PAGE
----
angry-computer What is usability testing

Usability testing means that real people can do real work in a reasonable amount of time.

In A Practical Guide to Usability Testing, (1994) Joseph Dumas and Janice Redish provide a constructive definition of usability. They wrote, “Usability means that the people who use the product can do so quickly and easily to accomplish their own tasks.” (p. 4) Their definition of usability can be simplified to four basic components:

  1. When we talk about “usability,” we are really talking about the user of the product
  2. We must start with the assumption that real people use real products to be productive
  3. These real people are busy people, they can’t afford to waste time re-learning the product every time they use it
  4. These real people are the only ones who can definitely tell you if the system is easy to use or hard to use

In other, more academic definitions of usability, you might find terms like Discoverability (how easily users can uncover the features of the system) or Learnability (how easily users can learn to use these features) and Memorability (how well these users will remember how to do it the next time they use the system and Error Rate (how easily users can create mistakes or errors when trying to use a system they are unfamiliar with).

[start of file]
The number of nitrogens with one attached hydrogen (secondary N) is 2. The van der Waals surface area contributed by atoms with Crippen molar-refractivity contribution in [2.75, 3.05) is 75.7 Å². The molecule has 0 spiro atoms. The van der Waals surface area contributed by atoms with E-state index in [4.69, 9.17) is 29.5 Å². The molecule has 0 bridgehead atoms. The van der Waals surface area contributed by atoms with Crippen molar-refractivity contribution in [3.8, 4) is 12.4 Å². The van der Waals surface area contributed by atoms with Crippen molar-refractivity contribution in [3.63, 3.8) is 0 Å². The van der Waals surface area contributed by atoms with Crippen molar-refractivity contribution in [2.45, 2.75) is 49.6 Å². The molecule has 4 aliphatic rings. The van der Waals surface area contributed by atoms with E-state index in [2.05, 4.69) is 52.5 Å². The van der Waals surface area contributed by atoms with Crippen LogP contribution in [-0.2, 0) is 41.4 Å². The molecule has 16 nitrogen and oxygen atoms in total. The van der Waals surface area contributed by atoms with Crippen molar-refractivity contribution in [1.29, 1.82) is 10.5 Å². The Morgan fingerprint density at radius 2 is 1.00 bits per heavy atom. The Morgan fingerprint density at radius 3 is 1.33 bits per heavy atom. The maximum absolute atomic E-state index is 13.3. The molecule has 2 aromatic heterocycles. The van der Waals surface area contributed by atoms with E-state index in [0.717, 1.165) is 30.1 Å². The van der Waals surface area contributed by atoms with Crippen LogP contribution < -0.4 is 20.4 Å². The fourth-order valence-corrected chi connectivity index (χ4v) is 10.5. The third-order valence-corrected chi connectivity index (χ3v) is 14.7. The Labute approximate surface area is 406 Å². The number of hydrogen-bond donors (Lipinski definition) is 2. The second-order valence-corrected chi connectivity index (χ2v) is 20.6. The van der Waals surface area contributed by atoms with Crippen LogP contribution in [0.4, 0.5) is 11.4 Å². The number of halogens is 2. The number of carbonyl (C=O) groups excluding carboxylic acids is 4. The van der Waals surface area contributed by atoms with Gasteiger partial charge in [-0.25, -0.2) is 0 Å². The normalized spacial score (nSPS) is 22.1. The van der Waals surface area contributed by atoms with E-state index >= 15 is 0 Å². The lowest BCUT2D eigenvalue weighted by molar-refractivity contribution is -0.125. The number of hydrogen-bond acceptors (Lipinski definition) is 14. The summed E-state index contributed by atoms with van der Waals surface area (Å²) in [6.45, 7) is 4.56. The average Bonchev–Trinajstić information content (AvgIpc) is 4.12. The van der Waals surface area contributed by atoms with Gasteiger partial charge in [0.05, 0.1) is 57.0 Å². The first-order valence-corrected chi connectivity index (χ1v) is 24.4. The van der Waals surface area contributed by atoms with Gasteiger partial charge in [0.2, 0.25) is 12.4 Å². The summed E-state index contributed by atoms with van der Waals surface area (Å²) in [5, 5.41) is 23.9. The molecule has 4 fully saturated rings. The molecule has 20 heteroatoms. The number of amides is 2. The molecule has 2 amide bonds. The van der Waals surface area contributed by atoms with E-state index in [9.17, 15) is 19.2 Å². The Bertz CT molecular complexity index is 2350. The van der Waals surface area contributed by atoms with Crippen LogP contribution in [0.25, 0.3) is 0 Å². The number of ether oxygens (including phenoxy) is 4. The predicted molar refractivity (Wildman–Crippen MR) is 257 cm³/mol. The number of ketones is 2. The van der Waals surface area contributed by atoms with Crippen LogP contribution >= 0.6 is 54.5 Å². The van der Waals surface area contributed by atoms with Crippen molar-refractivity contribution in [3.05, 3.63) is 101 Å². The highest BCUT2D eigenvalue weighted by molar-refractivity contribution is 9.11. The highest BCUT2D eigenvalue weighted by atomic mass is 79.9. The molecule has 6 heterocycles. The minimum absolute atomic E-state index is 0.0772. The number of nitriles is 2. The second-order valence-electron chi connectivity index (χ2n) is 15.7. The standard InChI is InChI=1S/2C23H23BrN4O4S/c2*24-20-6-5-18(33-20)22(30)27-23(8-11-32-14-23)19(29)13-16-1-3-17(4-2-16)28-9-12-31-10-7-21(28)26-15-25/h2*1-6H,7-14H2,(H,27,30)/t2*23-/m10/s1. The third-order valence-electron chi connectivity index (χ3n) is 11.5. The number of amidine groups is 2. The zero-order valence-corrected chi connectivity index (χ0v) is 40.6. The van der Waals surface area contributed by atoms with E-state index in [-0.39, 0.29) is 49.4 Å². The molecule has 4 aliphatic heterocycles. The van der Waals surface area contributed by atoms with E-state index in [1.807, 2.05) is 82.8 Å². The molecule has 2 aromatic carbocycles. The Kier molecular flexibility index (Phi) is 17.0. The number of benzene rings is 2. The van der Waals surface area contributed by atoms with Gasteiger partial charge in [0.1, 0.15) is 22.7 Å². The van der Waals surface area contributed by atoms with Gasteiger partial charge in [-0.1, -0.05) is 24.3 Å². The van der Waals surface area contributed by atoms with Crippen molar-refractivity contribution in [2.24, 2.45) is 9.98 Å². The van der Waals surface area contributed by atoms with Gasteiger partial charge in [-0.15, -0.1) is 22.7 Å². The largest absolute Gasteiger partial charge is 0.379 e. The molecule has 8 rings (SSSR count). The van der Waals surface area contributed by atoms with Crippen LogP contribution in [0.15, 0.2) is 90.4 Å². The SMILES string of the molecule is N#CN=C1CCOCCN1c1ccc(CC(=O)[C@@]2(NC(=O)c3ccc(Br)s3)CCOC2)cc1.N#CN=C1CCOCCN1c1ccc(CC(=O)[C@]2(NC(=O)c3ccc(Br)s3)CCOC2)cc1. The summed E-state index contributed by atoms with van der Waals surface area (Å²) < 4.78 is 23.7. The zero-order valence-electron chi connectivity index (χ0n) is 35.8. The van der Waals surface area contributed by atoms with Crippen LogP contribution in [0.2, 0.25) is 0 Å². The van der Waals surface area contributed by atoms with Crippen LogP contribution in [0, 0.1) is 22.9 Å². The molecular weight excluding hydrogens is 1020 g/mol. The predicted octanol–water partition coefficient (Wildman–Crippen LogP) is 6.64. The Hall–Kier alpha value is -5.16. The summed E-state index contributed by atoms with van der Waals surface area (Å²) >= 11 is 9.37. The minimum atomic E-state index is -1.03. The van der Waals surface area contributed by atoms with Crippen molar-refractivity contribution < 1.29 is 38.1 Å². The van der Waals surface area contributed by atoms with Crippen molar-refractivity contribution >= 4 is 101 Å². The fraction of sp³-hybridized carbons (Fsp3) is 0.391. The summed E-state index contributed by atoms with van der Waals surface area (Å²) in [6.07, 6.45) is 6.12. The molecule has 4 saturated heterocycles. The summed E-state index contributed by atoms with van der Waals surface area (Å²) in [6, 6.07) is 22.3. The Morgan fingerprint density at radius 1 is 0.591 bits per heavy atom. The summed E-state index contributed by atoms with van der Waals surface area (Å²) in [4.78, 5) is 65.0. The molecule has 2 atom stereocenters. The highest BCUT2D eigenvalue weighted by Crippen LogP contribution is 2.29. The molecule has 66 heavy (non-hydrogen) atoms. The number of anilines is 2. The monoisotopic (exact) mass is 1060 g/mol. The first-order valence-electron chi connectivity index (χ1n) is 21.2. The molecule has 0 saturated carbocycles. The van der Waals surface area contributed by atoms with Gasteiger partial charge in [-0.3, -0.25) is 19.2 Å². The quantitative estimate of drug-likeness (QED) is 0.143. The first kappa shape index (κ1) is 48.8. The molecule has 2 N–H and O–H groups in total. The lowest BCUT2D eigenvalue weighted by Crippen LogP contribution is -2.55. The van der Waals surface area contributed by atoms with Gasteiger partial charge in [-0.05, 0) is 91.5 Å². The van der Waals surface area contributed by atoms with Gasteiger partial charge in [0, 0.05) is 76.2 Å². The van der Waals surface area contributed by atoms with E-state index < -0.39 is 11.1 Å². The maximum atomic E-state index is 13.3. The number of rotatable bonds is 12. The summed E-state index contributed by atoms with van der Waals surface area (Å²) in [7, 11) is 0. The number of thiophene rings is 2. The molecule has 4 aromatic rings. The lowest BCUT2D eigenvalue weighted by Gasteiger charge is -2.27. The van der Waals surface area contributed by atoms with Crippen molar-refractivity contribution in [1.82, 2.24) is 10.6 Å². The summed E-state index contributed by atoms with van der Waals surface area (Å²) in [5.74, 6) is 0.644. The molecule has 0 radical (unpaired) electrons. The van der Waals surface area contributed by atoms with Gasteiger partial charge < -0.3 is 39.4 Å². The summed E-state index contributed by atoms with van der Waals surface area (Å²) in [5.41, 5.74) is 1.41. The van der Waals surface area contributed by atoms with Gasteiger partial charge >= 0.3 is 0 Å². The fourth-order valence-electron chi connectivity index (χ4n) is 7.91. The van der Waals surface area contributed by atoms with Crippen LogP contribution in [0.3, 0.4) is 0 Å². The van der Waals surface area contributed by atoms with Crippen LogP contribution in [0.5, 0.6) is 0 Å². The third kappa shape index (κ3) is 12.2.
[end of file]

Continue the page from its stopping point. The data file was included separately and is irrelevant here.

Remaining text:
No matter how you define usability, it’s important to recognize that usability is not the same as unit testing or acceptance testing. Usability is a different concept that captures how typical users of the system with average knowledge about the process should be able to use the system to perform tasks. In other words, usability testing is about real people using the system to do real work in a reasonable amount of time.

As such, the real purpose of a usability test is to uncover issues that prevent real people from doing real work.

Usability testing is part of development

Whatever method you use to examine the usability of a product, the value of the usability test is in performing the evaluation during development of the system. Waiting until you have a completed version and then doing usability testing is much too late in the process. At that point, making any changes to the design will become much more difficult, and may require rewriting large parts of the system to address any usability issues.

To be successful, usability tests must be part of the design and development process, and addressed as part of a software development process.